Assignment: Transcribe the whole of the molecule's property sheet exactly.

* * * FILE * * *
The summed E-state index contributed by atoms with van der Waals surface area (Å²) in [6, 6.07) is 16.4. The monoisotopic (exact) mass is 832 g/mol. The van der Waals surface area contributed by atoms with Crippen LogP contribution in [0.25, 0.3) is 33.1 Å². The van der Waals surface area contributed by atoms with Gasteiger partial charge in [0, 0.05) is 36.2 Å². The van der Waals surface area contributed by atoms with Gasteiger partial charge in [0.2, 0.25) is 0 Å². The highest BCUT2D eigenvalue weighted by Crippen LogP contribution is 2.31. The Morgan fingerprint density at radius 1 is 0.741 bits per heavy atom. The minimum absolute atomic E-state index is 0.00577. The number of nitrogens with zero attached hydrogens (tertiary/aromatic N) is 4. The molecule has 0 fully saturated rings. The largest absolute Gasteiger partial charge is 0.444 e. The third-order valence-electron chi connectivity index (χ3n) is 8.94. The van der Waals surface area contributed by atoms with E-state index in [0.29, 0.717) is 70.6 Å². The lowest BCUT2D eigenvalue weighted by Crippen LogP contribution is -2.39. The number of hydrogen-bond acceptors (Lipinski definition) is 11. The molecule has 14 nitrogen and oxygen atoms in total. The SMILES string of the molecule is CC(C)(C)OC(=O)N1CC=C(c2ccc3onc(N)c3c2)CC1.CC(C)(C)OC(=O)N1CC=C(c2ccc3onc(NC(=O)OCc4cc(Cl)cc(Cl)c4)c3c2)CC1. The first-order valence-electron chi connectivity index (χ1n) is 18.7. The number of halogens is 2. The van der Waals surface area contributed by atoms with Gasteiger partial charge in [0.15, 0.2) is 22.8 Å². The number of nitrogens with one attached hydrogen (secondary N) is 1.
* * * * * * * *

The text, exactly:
The summed E-state index contributed by atoms with van der Waals surface area (Å²) in [6, 6.07) is 16.4. The monoisotopic (exact) mass is 832 g/mol. The van der Waals surface area contributed by atoms with Crippen LogP contribution in [0.25, 0.3) is 33.1 Å². The van der Waals surface area contributed by atoms with Gasteiger partial charge in [0, 0.05) is 36.2 Å². The van der Waals surface area contributed by atoms with Gasteiger partial charge in [0.2, 0.25) is 0 Å². The highest BCUT2D eigenvalue weighted by Crippen LogP contribution is 2.31. The Morgan fingerprint density at radius 1 is 0.741 bits per heavy atom. The minimum absolute atomic E-state index is 0.00577. The number of nitrogens with zero attached hydrogens (tertiary/aromatic N) is 4. The molecule has 0 fully saturated rings. The largest absolute Gasteiger partial charge is 0.444 e. The third-order valence-electron chi connectivity index (χ3n) is 8.94. The van der Waals surface area contributed by atoms with E-state index in [0.29, 0.717) is 70.6 Å². The lowest BCUT2D eigenvalue weighted by Crippen LogP contribution is -2.39. The number of hydrogen-bond acceptors (Lipinski definition) is 11. The molecule has 14 nitrogen and oxygen atoms in total. The SMILES string of the molecule is CC(C)(C)OC(=O)N1CC=C(c2ccc3onc(N)c3c2)CC1.CC(C)(C)OC(=O)N1CC=C(c2ccc3onc(NC(=O)OCc4cc(Cl)cc(Cl)c4)c3c2)CC1. The first-order valence-electron chi connectivity index (χ1n) is 18.7. The number of halogens is 2. The van der Waals surface area contributed by atoms with Gasteiger partial charge in [0.15, 0.2) is 22.8 Å². The number of nitrogens with one attached hydrogen (secondary N) is 1.